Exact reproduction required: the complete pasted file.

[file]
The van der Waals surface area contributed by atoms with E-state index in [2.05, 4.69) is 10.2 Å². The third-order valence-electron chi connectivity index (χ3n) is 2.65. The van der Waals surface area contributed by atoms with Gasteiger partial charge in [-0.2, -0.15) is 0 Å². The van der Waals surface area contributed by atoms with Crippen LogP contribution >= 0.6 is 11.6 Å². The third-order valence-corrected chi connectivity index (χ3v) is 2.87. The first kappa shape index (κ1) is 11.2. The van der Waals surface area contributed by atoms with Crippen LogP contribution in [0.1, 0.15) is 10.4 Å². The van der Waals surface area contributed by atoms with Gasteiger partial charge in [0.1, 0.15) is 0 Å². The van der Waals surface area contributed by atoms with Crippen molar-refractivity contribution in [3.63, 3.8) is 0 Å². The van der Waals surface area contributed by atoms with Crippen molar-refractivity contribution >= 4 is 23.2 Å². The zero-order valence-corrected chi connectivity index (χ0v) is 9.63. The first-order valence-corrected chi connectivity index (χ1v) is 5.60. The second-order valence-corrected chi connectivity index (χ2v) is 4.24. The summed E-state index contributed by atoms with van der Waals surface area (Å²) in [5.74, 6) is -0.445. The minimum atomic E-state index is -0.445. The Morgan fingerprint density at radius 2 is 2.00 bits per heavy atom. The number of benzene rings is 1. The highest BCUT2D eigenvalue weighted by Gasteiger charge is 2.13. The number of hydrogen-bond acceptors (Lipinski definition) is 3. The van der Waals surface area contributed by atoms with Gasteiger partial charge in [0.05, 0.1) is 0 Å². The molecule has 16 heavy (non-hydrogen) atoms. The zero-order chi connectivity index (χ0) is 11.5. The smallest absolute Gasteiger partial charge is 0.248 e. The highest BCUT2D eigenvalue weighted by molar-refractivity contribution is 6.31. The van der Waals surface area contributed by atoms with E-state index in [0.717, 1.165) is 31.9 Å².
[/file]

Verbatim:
The van der Waals surface area contributed by atoms with E-state index in [2.05, 4.69) is 10.2 Å². The third-order valence-electron chi connectivity index (χ3n) is 2.65. The van der Waals surface area contributed by atoms with Gasteiger partial charge in [-0.2, -0.15) is 0 Å². The van der Waals surface area contributed by atoms with Crippen LogP contribution >= 0.6 is 11.6 Å². The third-order valence-corrected chi connectivity index (χ3v) is 2.87. The first kappa shape index (κ1) is 11.2. The van der Waals surface area contributed by atoms with Crippen LogP contribution in [0.1, 0.15) is 10.4 Å². The van der Waals surface area contributed by atoms with Gasteiger partial charge in [0.1, 0.15) is 0 Å². The van der Waals surface area contributed by atoms with Crippen molar-refractivity contribution in [3.63, 3.8) is 0 Å². The van der Waals surface area contributed by atoms with Crippen molar-refractivity contribution >= 4 is 23.2 Å². The zero-order valence-corrected chi connectivity index (χ0v) is 9.63. The first-order valence-corrected chi connectivity index (χ1v) is 5.60. The second-order valence-corrected chi connectivity index (χ2v) is 4.24. The summed E-state index contributed by atoms with van der Waals surface area (Å²) in [5.74, 6) is -0.445. The minimum atomic E-state index is -0.445. The Morgan fingerprint density at radius 2 is 2.00 bits per heavy atom. The number of benzene rings is 1. The highest BCUT2D eigenvalue weighted by Gasteiger charge is 2.13. The number of hydrogen-bond acceptors (Lipinski definition) is 3. The van der Waals surface area contributed by atoms with Gasteiger partial charge in [0.05, 0.1) is 0 Å². The molecule has 16 heavy (non-hydrogen) atoms. The zero-order chi connectivity index (χ0) is 11.5. The smallest absolute Gasteiger partial charge is 0.248 e. The highest BCUT2D eigenvalue weighted by molar-refractivity contribution is 6.31. The van der Waals surface area contributed by atoms with E-state index in [0.717, 1.165) is 31.9 Å².